This is a photo of the Western Elevator fire a mile and a quarter away on the Montana (later Milwaukee) Railroad in the "city" of Glengarry, where I attended the one room school for eight years.

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This is the Montana Elevator which sold to a gentleman farmer years ago and is no longer in use. This is me and my (late) big brother Bill at the Glengarry one room school.

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Charlie,

That's an excellent reference book for anyone interested in steam traction engines. I've visited with Jack Norbeck on the phone a few times and have mail correspondence with him, in connection with my Encyclopedia of American Steam Traction Engines. It makes an excellent steam traction reference book in spite of some errors. It was a most thorough work at the time it was published. My copy is on a shelf of some of my favorite steam books in our bedroom. (That way I know no burglar is getting them while I sleep!). Gary ;)

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Not one of my photos but a friend took this one today while harrowing.some farm land on the Standing Buffalo Indian Reserve.

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Ralph,

Let me see if I understand this correctly. This great picture of a grazing Buffalo was taken by today by your friend while he worked some cropland on the Standing Buffalo Indian Reserve in the Qu'Appelle Valley and the Standing Buffalo Indian Reserve was named after Chief Standing Buffalo.

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Charlie

PS. Just pulling your leg, Ralph, but it is interesting history. Many of us would not know it existed if it were not for your posts.

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Not one of my photos but a friend took this one today while harrowing.some farm land on the Standing Buffalo Indian Reserve.

Charlie you have it right. And thanks for adding a few details about the reserve. It is an interesting history of a small reserve. From what I read Chief Standing Buffalo and his people came from Minnesota originally.

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Since this near 70 year old doesn't know much about technology, I'm trying to paste a video of mine I put on my Photobucket site and am trying to put it here for your enjoyment or lack thereof. I've been able to put my videos on Facebook with no problems, but never my videos here. I'm going to hit "post" and see what the heck happens? Ralph has already commented over on Facebook. This is a medley of three songs on my ancient squeezebox. God Bless America, Dixie and Battle Hymn of the Republic. The last two thirds of this "idea" I got from the King Elvis. Here goes??? Gary ;)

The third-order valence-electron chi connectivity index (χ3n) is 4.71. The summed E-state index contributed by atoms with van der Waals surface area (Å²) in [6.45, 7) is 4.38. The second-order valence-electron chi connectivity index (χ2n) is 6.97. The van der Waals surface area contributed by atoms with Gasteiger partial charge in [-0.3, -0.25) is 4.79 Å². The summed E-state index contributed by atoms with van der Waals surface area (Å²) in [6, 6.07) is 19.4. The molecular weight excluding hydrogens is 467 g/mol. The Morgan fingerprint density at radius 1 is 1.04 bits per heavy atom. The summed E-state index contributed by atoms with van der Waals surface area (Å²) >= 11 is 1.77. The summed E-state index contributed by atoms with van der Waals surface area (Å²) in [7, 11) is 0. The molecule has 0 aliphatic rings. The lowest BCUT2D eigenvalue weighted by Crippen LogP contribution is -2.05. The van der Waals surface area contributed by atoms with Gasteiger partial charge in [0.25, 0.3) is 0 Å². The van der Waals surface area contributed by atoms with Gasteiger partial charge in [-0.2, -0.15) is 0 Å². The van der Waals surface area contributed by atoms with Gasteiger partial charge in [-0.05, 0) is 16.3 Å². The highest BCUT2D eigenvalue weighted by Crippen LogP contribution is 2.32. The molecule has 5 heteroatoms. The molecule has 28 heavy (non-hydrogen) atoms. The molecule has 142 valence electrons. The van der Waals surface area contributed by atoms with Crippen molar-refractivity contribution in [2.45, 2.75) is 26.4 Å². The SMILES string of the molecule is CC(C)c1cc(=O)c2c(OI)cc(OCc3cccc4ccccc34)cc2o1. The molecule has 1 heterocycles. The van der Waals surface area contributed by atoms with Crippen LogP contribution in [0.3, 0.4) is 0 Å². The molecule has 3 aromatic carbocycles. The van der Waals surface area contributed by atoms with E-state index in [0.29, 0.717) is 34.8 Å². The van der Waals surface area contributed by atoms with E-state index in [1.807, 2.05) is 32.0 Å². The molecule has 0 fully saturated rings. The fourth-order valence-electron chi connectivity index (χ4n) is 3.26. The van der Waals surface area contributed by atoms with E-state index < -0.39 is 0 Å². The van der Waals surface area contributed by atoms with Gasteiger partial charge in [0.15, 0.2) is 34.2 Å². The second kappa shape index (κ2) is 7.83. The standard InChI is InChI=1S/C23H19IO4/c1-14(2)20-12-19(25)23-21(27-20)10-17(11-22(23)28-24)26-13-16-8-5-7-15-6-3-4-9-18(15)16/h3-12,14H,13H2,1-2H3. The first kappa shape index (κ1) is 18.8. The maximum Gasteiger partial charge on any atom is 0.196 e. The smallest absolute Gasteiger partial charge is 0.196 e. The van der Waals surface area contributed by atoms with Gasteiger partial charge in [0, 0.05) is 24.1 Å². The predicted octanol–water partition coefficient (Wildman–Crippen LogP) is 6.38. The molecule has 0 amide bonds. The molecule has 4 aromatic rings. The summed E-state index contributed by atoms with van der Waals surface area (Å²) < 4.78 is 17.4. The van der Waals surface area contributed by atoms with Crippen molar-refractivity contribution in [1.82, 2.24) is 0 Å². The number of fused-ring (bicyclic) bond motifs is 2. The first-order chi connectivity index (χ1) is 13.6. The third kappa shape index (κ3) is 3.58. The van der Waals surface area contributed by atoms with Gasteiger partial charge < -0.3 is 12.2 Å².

Ralph knows how to edit his videos. I'm too darn dumb. I've tried and tried but the software I'm using won't save the editing I did. If you click on the image, it will bring up the songs from the Photobucket site.

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Gary, Now THAT is listenable. Too bad you couldn't put that with the video that Art put up on the Montana farming. I had to mute that. Danged good job!!!!

Ron

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I wasn't able to pick up "Elvis on the squeeze box" until tonight----------when I got on my laptop.

My cell phone will play some videos and not play others Gary------------and I think that has to do with my lack of talent on setting the little smart phone up. (it seems to be much smarter than I am)

Gotta tip my hat to you sir-------------you got lots more talent than I do-----------to be able to coordinate all of that "machinery" into fine music. And------------I want to compliment you on your selection. Elvis would be proud also!!!!

***********

Somber note-----------watching the weather down in Oklahoma and Kansas tonight-------some real devastation down that way.

Delta Dirt

Avon, Ms 38723

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Since this near 70 year old doesn't know much about technology, I'm trying to paste a video of mine I put on my Photobucket site and am trying to put it here for your enjoyment or lack thereof. I've been able to put my videos on Facebook with no problems, but never my videos here. I'm going to hit "post" and see what the heck happens? Ralph has already commented over on Facebook. This is a medley of three songs on my ancient squeezebox. God Bless America, Dixie and Battle Hymn of the Republic. The last two thirds of this "idea" I got from the King Elvis. Here goes??? Gary ;)